A New Orleans Grandfather Will Get His Life Savings Back After DEA Agents Seized It

Federal officials agreed to refund the savings of a New Orleans resident who was seized by Drug Enforcement Administration (DEA), at an airport. This is a technique known as civil assets forfeiture.

Federal prosecutors agreed to drop the case against $28,000 worth of cash that the DEA seized in Kermit Warren’s possession. Kermit is a grandfather who claims he had the cash to buy a towtruck. The Institute for Justice is a libertarian law firm. Warren wasn’t charged with any crime. Under civil asset forfeiture laws police have the power to seize property thought to be related or connected to criminal activity even though its owner has not been convicted.

There are reasons reported Warren’s August civil asset forfeiture case. Warren is a former shoehiner and longshoreman. He and his son were laid off last year due to COVID-19 lockdowns. With the money to purchase a truck, he and his son went to Ohio last November. Warren claimed that the truck wasn’t big enough for him and he bought his son a return ticket.

The DEA officers stopped them at the airport to question them about the cash in their bags. Warren’s cash was not reported to the federal government until April. The federal government claimed Warren and his child gave inconsistent and insufficient answers regarding their trip itinerary and plans to purchase the truck. Warren claimed he panicked and also falsely claimed he was a retired officer. The agents concluded Warren was involved with drug trafficking, and took his cash.

Federal prosecutors accepted that Warren’s forfeiture claim against him would be dismissed and that he would return the money.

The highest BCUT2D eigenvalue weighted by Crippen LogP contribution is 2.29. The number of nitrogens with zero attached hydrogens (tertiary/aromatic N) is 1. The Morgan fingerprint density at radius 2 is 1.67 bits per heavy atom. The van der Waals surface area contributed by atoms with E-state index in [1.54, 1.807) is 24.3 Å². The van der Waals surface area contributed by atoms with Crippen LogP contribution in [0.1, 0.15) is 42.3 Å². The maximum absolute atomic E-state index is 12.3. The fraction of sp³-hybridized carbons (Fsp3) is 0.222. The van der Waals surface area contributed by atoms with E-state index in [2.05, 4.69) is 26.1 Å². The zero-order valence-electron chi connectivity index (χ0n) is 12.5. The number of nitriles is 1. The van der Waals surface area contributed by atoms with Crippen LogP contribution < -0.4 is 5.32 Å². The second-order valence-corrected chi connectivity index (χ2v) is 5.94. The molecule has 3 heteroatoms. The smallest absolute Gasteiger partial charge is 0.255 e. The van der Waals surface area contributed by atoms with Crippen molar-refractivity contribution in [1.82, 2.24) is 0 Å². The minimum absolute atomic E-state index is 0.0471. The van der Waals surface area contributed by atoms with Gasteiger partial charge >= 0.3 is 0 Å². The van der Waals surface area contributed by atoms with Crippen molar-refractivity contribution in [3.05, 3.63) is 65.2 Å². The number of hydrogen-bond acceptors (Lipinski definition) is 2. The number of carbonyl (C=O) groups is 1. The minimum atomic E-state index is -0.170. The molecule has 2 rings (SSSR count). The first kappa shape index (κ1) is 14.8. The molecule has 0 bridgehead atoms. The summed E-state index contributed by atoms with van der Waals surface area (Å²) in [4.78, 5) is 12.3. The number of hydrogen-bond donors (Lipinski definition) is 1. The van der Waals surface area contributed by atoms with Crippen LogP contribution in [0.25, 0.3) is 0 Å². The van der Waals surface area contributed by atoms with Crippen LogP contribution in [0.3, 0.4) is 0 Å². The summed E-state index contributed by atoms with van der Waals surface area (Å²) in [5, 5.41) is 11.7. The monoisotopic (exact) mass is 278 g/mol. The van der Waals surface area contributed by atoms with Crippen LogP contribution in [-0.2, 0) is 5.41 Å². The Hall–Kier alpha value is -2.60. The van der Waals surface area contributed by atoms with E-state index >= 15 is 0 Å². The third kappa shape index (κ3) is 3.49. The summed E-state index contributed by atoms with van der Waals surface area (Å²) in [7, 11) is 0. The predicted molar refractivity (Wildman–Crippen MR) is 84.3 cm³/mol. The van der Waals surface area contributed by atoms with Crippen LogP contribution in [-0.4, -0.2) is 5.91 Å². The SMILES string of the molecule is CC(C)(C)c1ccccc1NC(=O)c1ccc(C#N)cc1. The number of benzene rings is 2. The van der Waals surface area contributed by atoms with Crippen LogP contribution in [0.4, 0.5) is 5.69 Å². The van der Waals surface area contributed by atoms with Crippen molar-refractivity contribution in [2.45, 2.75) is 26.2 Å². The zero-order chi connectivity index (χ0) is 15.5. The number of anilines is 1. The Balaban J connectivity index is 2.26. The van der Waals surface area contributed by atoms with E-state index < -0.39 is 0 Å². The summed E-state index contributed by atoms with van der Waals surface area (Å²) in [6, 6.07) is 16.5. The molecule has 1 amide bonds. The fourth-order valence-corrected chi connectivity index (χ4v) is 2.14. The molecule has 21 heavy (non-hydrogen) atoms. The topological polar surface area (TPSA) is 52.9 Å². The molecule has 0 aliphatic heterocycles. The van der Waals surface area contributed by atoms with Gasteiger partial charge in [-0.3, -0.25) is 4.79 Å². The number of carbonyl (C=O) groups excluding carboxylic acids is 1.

Warren stated in an Institute for Justice press release, “I am relieved that my hard-earned savings will finally be returned after one year of suffering.” What happened was wrong. While I had only been trying to make my business better and improve my life, the officers and prosecutors treated my like a criminal. I’ve been left stranded without savings for over a year because of them. Although I was innocent, until there is a change in law to protect everyone, cash will not be an option.

It is legal to fly domestically with large sums of money, however, local and federal authorities often stop travellers, check their baggage, and take their cash in suspicion of drug trafficking.

The DEA or Transportation Security Administration flags airport travellers who display allegedly suspicious behaviour, including purchasing short turnaround tickets and travelling lightly. The 2016 a USA Today investigationThere was evidence that the DEA seized over $209 million worth of travel documents from at least 5200 people in 15 large airports. This is in the tenth decade.

According to law enforcement agencies, civil asset forfeiture can be used as a tool against organized crime such as drug trafficking by targeting illicit proceeds.

Civil liberties organizations say that there is not enough protection for innocent owners, and police have too many incentives to seize property based on weak suspicions. These concerns have prompted more than half the states to adopt some type of asset forfeiture reform.

The Institute for Justice currently is A separate class action lawsuit can be filed For people whose money was seized from them at the airport by the DEA. Stacy Jones was one of the plaintiffs in the case. She had $43,167 cash seized at airports by the DEA while she tried to return to Tampa from Wilmington. Jones claims the cash came from Jones’s sale of a car and money her husband wanted to use at a casino.

Terrence Rolin (a 79 year-old former railroad engineer) was one of the plaintiffs named in the suit. His life savings, which total $82,373, were taken by the DEA when his daughter attempted to fly out of Pittsburgh in order to deposit it in a bank. The DEA took Terrence Rolin’s life savings of $82,373 and seized him after his daughter tried to take it on a flight out of Pittsburgh with the intention of depositing it in a bank. The money was returned

Dan Alban (Institute for Justice Senior Attorney) says, “Kermit’s Case highlights how federal government abuses Civil Forfeiture.” “It seizes cash on the flimsiest of pretexts—traveling with cash at an airport—and effectively forces people to prove their own innocence to get their money back. Even in the best case scenario it could take up to a year before they get their property back.